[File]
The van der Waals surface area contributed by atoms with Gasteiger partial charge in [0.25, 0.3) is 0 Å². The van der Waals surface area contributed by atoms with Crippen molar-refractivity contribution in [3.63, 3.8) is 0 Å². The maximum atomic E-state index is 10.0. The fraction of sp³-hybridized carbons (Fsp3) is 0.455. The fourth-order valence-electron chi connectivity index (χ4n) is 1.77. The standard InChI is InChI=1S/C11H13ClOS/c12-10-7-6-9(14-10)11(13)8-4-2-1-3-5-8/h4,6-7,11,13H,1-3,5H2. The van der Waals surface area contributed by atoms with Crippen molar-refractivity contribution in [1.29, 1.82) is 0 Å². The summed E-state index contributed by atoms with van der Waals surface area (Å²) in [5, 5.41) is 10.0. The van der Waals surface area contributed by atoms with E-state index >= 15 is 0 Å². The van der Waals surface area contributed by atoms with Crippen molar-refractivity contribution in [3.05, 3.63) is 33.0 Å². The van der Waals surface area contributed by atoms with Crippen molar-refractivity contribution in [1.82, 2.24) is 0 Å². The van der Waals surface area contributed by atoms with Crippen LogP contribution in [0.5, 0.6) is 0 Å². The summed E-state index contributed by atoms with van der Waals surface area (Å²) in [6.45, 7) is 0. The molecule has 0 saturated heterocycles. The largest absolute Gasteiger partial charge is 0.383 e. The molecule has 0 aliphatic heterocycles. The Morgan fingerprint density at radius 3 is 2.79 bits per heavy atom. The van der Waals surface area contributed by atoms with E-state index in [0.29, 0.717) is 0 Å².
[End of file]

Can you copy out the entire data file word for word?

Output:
The van der Waals surface area contributed by atoms with Gasteiger partial charge in [0.25, 0.3) is 0 Å². The van der Waals surface area contributed by atoms with Crippen molar-refractivity contribution in [3.63, 3.8) is 0 Å². The maximum atomic E-state index is 10.0. The fraction of sp³-hybridized carbons (Fsp3) is 0.455. The fourth-order valence-electron chi connectivity index (χ4n) is 1.77. The standard InChI is InChI=1S/C11H13ClOS/c12-10-7-6-9(14-10)11(13)8-4-2-1-3-5-8/h4,6-7,11,13H,1-3,5H2. The van der Waals surface area contributed by atoms with Crippen molar-refractivity contribution in [1.29, 1.82) is 0 Å². The summed E-state index contributed by atoms with van der Waals surface area (Å²) in [5, 5.41) is 10.0. The van der Waals surface area contributed by atoms with E-state index >= 15 is 0 Å². The van der Waals surface area contributed by atoms with Crippen molar-refractivity contribution in [3.05, 3.63) is 33.0 Å². The van der Waals surface area contributed by atoms with Crippen molar-refractivity contribution in [1.82, 2.24) is 0 Å². The van der Waals surface area contributed by atoms with Crippen LogP contribution in [0.5, 0.6) is 0 Å². The summed E-state index contributed by atoms with van der Waals surface area (Å²) in [6.45, 7) is 0. The molecule has 0 saturated heterocycles. The largest absolute Gasteiger partial charge is 0.383 e. The molecule has 0 aliphatic heterocycles. The Morgan fingerprint density at radius 3 is 2.79 bits per heavy atom. The van der Waals surface area contributed by atoms with E-state index in [0.29, 0.717) is 0 Å².